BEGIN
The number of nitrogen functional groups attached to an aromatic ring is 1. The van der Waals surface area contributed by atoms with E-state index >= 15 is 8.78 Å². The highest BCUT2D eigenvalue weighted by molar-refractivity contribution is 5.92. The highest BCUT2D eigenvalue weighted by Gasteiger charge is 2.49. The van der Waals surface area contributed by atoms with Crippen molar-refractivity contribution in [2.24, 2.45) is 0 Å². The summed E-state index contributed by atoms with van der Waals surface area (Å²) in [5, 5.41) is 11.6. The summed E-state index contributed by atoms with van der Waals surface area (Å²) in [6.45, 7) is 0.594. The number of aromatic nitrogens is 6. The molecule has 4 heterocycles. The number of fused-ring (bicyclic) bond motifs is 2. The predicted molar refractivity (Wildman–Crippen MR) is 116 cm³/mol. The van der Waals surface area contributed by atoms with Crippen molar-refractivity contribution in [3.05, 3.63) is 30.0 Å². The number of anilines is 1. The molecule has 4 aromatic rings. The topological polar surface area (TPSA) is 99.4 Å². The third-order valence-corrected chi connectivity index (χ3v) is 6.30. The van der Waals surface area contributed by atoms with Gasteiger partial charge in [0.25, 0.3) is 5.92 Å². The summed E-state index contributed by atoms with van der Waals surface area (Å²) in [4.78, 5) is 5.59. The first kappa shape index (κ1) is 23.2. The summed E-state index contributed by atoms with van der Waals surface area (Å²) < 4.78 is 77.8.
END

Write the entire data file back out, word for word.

The number of nitrogen functional groups attached to an aromatic ring is 1. The van der Waals surface area contributed by atoms with E-state index >= 15 is 8.78 Å². The highest BCUT2D eigenvalue weighted by molar-refractivity contribution is 5.92. The highest BCUT2D eigenvalue weighted by Gasteiger charge is 2.49. The van der Waals surface area contributed by atoms with Crippen molar-refractivity contribution in [2.24, 2.45) is 0 Å². The summed E-state index contributed by atoms with van der Waals surface area (Å²) in [5, 5.41) is 11.6. The summed E-state index contributed by atoms with van der Waals surface area (Å²) in [6.45, 7) is 0.594. The number of aromatic nitrogens is 6. The molecule has 4 heterocycles. The number of fused-ring (bicyclic) bond motifs is 2. The predicted molar refractivity (Wildman–Crippen MR) is 116 cm³/mol. The van der Waals surface area contributed by atoms with Crippen molar-refractivity contribution in [3.05, 3.63) is 30.0 Å². The number of anilines is 1. The molecule has 4 aromatic rings. The topological polar surface area (TPSA) is 99.4 Å². The third-order valence-corrected chi connectivity index (χ3v) is 6.30. The van der Waals surface area contributed by atoms with Gasteiger partial charge in [0.25, 0.3) is 5.92 Å². The summed E-state index contributed by atoms with van der Waals surface area (Å²) in [4.78, 5) is 5.59. The first kappa shape index (κ1) is 23.2. The summed E-state index contributed by atoms with van der Waals surface area (Å²) < 4.78 is 77.8.